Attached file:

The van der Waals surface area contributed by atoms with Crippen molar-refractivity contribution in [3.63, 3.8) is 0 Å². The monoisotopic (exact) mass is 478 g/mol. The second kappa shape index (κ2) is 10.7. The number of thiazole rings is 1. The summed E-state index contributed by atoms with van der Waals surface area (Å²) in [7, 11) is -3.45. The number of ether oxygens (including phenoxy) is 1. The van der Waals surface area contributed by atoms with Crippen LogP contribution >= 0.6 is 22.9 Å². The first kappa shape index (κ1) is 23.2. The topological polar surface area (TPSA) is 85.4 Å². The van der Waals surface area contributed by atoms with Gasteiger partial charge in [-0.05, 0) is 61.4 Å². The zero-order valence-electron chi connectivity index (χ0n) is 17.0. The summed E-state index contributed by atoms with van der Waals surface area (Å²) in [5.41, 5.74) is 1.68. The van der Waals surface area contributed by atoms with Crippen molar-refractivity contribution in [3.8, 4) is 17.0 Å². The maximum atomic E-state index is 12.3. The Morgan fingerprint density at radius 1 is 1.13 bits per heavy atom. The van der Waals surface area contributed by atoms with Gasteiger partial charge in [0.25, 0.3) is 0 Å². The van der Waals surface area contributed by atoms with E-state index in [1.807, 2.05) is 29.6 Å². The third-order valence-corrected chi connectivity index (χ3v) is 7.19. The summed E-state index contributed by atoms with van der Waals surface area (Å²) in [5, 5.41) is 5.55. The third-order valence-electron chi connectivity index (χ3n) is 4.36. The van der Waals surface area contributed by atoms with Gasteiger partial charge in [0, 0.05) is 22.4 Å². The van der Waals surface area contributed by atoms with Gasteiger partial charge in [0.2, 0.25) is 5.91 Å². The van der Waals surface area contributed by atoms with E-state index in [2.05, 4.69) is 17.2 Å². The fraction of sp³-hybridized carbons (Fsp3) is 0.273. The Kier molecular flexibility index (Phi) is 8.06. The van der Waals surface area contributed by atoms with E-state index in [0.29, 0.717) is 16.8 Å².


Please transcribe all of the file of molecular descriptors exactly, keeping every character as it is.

The van der Waals surface area contributed by atoms with Crippen molar-refractivity contribution in [3.63, 3.8) is 0 Å². The monoisotopic (exact) mass is 478 g/mol. The second kappa shape index (κ2) is 10.7. The number of thiazole rings is 1. The summed E-state index contributed by atoms with van der Waals surface area (Å²) in [7, 11) is -3.45. The number of ether oxygens (including phenoxy) is 1. The van der Waals surface area contributed by atoms with Crippen LogP contribution >= 0.6 is 22.9 Å². The first kappa shape index (κ1) is 23.2. The topological polar surface area (TPSA) is 85.4 Å². The van der Waals surface area contributed by atoms with Gasteiger partial charge in [-0.05, 0) is 61.4 Å². The zero-order valence-electron chi connectivity index (χ0n) is 17.0. The summed E-state index contributed by atoms with van der Waals surface area (Å²) in [5.41, 5.74) is 1.68. The van der Waals surface area contributed by atoms with Crippen molar-refractivity contribution in [3.8, 4) is 17.0 Å². The maximum atomic E-state index is 12.3. The Morgan fingerprint density at radius 1 is 1.13 bits per heavy atom. The van der Waals surface area contributed by atoms with Gasteiger partial charge in [0.25, 0.3) is 0 Å². The van der Waals surface area contributed by atoms with E-state index in [1.807, 2.05) is 29.6 Å². The third-order valence-corrected chi connectivity index (χ3v) is 7.19. The summed E-state index contributed by atoms with van der Waals surface area (Å²) in [5, 5.41) is 5.55. The third-order valence-electron chi connectivity index (χ3n) is 4.36. The van der Waals surface area contributed by atoms with Gasteiger partial charge in [0, 0.05) is 22.4 Å². The van der Waals surface area contributed by atoms with Gasteiger partial charge in [0.2, 0.25) is 5.91 Å². The van der Waals surface area contributed by atoms with E-state index in [2.05, 4.69) is 17.2 Å². The fraction of sp³-hybridized carbons (Fsp3) is 0.273. The Kier molecular flexibility index (Phi) is 8.06. The van der Waals surface area contributed by atoms with E-state index in [0.29, 0.717) is 16.8 Å².